Article thumbnail

Sea turtles and small-scale fisheries: Designing conservation policies for a marine area on Crete, Greece

By Aliki Panagopoulou


The purpose of this interdisciplinary study was to provide information useful for the development of management policies for Rethymno, Crete which hosts an important loggerhead turtle rookery for the Mediterranean region and is included in the EU’s NATURA 2000 network. I used satellite telemetry, data loggers and ultrasonography to study the behavior of sea turtles during the interesting interval. By satellite tracking 21 turtles I identified internesting habitat utilized by loggerheads, which extended along the northern coast of Crete. Twenty-five percent of turtles exhibited low site fidelity, likely depositing at least one clutch in areas up to 150 km away. MCP and Kernel Density analyses revealed high intensity use areas indicating that existing boundaries of the NATURA 2000 site were insufficient to protect this population. Some females (n = 4) overwintered in neritic habitats around Crete. I studied the diving behavior of 33 loggerhead turtles and found that diving behaviors were consistent with energy conservation strategies. Dives occurred at depths shallower than 10 m (data loggers: 89.2%, n = 8,241; transmitters: 90.1%, n = 30,804), indicating selection for habitats providing protection. Using x2 goodness of fit tests and ANOVA analyses, I found variation in diving behavior among individual turtles and at different times of day. More active behavioral patterns indicated selection for warmer waters or foraging. Females spent > 95% of their time in the top 5 m of the water column between 11:00 and 19:00. I visited 18 ports around Crete, conducting 101 semi-structured, questionnaire based interviews with small-scale fishermen. There was a link between observed decreases in catch (reported by 96.0% of respondents), increased fishing effort and an increase in intensity of interactions with sea turtles. Fishers discussed damages resulting from these interactions, but sea turtles were thought to pose limited (52.5%) or no threat (21.2%). Interactions with large marine vertebrates were included in the ‘top three challenges’ faced by 66% of respondents, who indicated that the government should provide compensations, suggesting that it was indispensable to prevent intentional killings of animals seen as threats. Respondents also discussed establishing MPAs as favorable interventions for regenerating fish stocks. They also suggested that closures would be acceptable, especially if temporary and combined with compensation for curtailed fishing access.Ph.D., Environmental Science -- Drexel University, 201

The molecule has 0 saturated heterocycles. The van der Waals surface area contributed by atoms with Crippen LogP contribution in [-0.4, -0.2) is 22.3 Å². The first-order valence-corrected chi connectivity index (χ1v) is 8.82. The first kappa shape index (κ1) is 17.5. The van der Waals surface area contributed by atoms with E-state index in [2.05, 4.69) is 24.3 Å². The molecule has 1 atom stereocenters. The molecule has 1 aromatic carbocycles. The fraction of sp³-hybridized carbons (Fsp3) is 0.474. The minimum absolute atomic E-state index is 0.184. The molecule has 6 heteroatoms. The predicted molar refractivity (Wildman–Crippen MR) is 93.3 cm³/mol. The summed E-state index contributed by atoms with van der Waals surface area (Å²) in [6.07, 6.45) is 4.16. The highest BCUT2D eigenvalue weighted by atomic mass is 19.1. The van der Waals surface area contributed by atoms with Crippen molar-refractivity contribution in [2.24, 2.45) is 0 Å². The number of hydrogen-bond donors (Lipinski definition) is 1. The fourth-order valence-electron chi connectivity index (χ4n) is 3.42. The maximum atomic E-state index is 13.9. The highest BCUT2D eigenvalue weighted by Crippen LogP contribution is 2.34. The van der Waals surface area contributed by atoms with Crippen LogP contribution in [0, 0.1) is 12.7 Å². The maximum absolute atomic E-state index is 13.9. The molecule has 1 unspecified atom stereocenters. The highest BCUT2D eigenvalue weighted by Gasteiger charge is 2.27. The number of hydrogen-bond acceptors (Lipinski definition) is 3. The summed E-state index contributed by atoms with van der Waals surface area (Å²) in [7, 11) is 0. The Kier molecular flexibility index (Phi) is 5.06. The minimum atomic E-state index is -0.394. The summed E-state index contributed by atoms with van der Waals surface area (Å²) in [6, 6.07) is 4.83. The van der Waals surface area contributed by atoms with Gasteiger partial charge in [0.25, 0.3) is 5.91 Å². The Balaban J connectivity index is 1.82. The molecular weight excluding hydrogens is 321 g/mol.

Topics: Environmental sciences, Loggerhead turtle, Marine parks and reserves, Sea turtles, Social sciences
Publisher: Drexel University
Year: 2015
OAI identifier:

Suggested articles

To submit an update or takedown request for this paper, please submit an Update/Correction/Removal Request.